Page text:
FIG. 2 is a plot of the aromatics content of a JP-5 grade jet fuel recovered from the product fractionation column versus the ABT (average bed temperature) of the first reaction zone. The squares on the plot represent data from the immediately preceding operation of a commercial unit having a flow scheme as described in FIG. 1. The lower band of circular dots represents data collected during the operation of this unit with the same feed and hydrocracking catalyst but with a more active hydrotreating catalyst loaded in the second hydrotreating reactor in accordance with the invention. The significant reduction in the aromatics content of the jet fuel is clearly illustrated by the two regression lines for the respective operations shown on the figure.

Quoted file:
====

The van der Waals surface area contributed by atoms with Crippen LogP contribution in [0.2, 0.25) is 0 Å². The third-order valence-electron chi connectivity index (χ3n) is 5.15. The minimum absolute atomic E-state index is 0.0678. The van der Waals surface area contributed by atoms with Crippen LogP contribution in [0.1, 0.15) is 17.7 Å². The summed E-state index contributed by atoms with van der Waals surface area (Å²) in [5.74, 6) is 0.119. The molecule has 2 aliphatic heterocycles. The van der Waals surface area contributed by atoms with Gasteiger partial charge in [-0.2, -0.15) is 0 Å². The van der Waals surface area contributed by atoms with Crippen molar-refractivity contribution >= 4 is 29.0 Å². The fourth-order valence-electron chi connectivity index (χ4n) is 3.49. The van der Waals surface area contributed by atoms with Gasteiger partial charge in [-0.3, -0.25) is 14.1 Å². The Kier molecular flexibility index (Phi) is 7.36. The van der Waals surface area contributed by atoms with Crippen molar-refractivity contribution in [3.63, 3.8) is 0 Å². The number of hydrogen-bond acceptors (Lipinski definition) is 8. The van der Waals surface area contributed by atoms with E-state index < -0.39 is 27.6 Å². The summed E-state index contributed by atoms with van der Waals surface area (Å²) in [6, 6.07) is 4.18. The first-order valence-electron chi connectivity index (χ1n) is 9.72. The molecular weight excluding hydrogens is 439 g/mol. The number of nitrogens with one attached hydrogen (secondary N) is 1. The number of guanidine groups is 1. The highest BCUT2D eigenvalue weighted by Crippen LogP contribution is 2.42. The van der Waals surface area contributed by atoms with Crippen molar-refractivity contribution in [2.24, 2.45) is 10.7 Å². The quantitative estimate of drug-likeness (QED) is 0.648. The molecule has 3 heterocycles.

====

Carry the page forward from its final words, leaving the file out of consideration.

The subject process employs two different hydrotreating catalysts. The important difference in these catalysts is their relative activity. The process feed stream is passed through the two catalysts in series, with the second catalyst having a higher hydrotreating activity. The second catalyst is at least 5 percent more active than the first catalyst, and preferably is more than 10 percent more active than the first catalyst. As used herein, the term activity is intended to refer to hydrotreating performance determined by processing a test feed at standard operating conditions of temperature, space velocity and hydrogen flow rate and observing the comparative reduction in the sulfur and nitrogen content of the products. This difference is used to calculate the kinetic rate constant of the catalyst. Assuming this is a first order constant, the difference in activity is expressed in terms of differences in the calculated rate constant. A suitable test to measure the activity would employ a gas oil doped with or naturally containing a desired amount of sulfur and nitrogen containing compounds. This feed is processed using a presulfided catalyst at a constant temperature such as 720° F. (382° C.) at a liquid hourly space velocity of 1.0 hr−1, total pressure of 1450 psig (9998 kPa) and a hydrogen to hydrocarbon flow rate of 6,000 std ft2/bbl (1066 std m3/m3). Such tests are routinely employed by catalyst manufacturers and others to compare relative catalyst activity.